"And believe me Grampy, I've triiiiiiiiiiiiiiiiiiiiiiiiiiiiied!"
Where did you pick up that note was on the "y" of Grampy?! — crazy!
I stand by the fact that the vowel she had to sing was a nightmare AND by the fact that I probably couldn't hear because I was seated near the orchestra. Next question.
FROM JACK: I gave you the option to move but you turned it into Sophie's Choice and there you have it.
I then wrote back and gave him a shout-out for his amazing/inappropriate comparison and he wrote me that he always stands by the motto "When cornered, invoke the Holocaust." Brava! I then e-mailed Donna Lynn Champlin, who was in the show, and is also a great musician. I wanted verification that it was indeed on "tried" and not on "Grampy."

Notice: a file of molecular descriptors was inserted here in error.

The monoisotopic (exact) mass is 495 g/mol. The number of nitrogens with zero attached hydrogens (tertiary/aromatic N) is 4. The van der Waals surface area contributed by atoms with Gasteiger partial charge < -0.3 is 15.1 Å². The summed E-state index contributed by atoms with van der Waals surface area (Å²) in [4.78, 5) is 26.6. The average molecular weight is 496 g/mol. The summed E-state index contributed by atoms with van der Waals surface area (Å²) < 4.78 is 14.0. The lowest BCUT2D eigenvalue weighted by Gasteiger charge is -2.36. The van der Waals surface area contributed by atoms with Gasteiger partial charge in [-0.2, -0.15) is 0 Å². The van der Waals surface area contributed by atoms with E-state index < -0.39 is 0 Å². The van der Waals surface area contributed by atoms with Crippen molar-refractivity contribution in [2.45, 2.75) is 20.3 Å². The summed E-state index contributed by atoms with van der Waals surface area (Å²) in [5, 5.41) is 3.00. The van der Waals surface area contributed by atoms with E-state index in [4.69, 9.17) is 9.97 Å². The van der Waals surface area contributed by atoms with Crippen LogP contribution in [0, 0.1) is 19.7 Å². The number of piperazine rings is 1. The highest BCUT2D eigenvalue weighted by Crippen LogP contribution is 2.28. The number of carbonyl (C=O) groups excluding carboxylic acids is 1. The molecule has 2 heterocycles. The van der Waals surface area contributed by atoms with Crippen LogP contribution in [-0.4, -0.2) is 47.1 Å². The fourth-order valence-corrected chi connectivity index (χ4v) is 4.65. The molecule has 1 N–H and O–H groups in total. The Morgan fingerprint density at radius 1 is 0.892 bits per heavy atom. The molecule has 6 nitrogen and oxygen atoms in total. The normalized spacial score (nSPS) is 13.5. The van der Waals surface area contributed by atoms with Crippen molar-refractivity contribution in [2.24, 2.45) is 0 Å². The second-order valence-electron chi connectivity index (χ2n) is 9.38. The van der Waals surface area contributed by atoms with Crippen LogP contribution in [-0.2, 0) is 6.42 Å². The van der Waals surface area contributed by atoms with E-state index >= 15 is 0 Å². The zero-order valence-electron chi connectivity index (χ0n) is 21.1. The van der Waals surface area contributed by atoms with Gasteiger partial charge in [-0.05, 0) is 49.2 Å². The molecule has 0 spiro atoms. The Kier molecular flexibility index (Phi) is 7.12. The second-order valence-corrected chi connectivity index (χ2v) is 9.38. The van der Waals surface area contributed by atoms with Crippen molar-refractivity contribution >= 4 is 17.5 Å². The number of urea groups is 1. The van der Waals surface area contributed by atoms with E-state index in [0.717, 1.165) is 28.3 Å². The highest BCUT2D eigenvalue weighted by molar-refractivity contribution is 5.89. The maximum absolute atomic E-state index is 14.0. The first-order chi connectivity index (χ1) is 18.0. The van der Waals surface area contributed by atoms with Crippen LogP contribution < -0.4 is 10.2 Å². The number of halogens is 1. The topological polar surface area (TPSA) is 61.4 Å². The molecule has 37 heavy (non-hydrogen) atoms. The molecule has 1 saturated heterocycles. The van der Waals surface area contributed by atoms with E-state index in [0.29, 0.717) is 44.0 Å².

It actually IS on 'trieeeeeeeddd,' but there is also BEFORE that...."and believe meeee gram-peeeeeeeeeeeeee".... so the sentence prior is just chock full of 'eee' sounds, which we thought was rather cruel as a vocal set up to a big belt blast.
I sent that off to Jack and he wrote back:
The note you refer to as crazy high is a B — and in the words of our music director, "I challenge Seth to find anyone else to categorize that note as crazy high." Your witness your Honor.
That prompted me to write:
Sally is a soprano and those chicks have trouble with a middle C.
Finally, Donna Lynn had had it and fired off this missive, effectively silencing us all:
I find it fascinating, absolutely FASCINATING, that this whole argument is among MEN who have NEVER belted anything as woman, ever. So, when you grow a uterus and THEN try to belt anything above G, I'll take your "expertise" more seriously.